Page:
There’s no doubt Ericsson doesn’t qualify as well as some of his rivals. He’s started outside of the top 10 in half of his races this season, and that might act as a negative in terms of his pace. He’s also yet to bag an IndyCar pole or start on the front row, something he’s very keen to rectify.
But rival Newgarden reckons that lack of “flash” isn’t a bad thing, if anything it might even give him an advantage. Although Newgarden still thinks Ericsson’s team-mate Alex Palou is a cut above at the moment.
“I think he’s done a great job obviously. How could you not say so, right? He’s doing a tremendous job,” said Newgarden.
“He’s kind of just been level. There’s not a lot of flash to him. I would say even less so than Palou.
“Palou to me is like the best non-flash driver. That guy is super well-rounded, does everything well. There’s nothing much to him. You’re not seeing a lot of spark.
“Ericsson is like a step below that. I would put him like, maybe below Palou.
“They’re just having a good run. They’re doing a great job. Obviously they have a great team. You can’t do it alone in this series, they’re a great team at Chip Ganassi Racing. It’s a great combination for them.
“He’s not going to be easy to beat. If he keeps doing what he’s doing, that can win championships.”
Sadly for Ericsson’s rivals, the stats about his slight dip in stats at Iowa can be balanced with his results at the tracks remaining. At the five circuits left on the 2022 calendar, he’s finished in the top nine at all of them the last time there.
He won in Nashville last year despite crashing in the first handful of laps. He was seventh at Portland and sixth at Laguna Seca, ninth at Gateway and overcame a penalty to finish fourth on the Indy road course earlier this season.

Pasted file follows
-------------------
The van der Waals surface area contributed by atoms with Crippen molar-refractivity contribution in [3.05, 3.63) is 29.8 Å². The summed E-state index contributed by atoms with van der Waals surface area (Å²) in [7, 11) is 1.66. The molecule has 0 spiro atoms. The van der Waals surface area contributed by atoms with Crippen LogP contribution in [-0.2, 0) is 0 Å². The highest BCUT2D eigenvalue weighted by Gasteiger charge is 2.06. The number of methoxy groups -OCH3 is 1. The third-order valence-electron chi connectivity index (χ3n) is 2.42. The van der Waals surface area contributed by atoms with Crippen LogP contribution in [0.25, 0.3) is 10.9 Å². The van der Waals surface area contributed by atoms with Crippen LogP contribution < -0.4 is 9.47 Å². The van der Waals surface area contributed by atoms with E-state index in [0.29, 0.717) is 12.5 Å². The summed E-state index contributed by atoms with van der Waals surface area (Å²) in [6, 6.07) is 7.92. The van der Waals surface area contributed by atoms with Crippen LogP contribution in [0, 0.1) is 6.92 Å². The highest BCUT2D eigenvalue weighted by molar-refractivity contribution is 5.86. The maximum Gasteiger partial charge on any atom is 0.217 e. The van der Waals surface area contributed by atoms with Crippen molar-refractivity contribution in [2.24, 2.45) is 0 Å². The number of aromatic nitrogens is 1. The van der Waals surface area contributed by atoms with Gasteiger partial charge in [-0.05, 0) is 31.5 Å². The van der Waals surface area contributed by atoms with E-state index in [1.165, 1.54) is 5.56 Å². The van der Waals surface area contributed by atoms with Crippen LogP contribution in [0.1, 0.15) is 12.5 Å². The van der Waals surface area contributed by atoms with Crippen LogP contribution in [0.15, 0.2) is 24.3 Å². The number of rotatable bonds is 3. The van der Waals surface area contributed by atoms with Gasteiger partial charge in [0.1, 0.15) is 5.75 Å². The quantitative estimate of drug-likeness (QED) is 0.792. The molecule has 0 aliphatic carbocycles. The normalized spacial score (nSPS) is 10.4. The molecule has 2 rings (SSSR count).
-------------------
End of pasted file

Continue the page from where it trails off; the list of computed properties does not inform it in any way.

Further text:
So rather than him being surpassed in certain stats at Iowa being a sign of trouble to come, it actually looks like great damage management at a place Penske was expected to be extremely strong anyway, as it proved to be.
This feature might have appeared a bit obvious, in the sense of ‘drivers say nice things about the championship leader’.
But it feels relevant in the context of Ericsson’s career that he’s not always got the praise he deserves for his performances and even winning one of the biggest races in the world – the Indy 500 – has not quietened those noises totally.
He took to social media two weeks ago to defend himself over comments that he was only leading the championship because of double points at the Indy 500, which at the time wasn’t a true interpretation.
“Ericsson only leads the championship because of double points at Indy” yes it helps. But we’ve had a very strong season + crashing out of LB whilst running P3. We’re not making the rules. Same for everyone. Bring on the rest of the year! We can do it @CGRTeams 💪🏻 #ME8 #INDYCAR https://t.co/3qMCRhSU36
— Marcus Ericsson (@Ericsson_Marcus) July 18, 2022
Ericsson often feels forced to defend himself as people use certain information or results to tarnish his ability or his record without the right context or knowledge.
But for Will Power to call him the best driver in IndyCar shows that even if racing fans aren’t ready to herald Ericsson’s ability, his peers certainly are.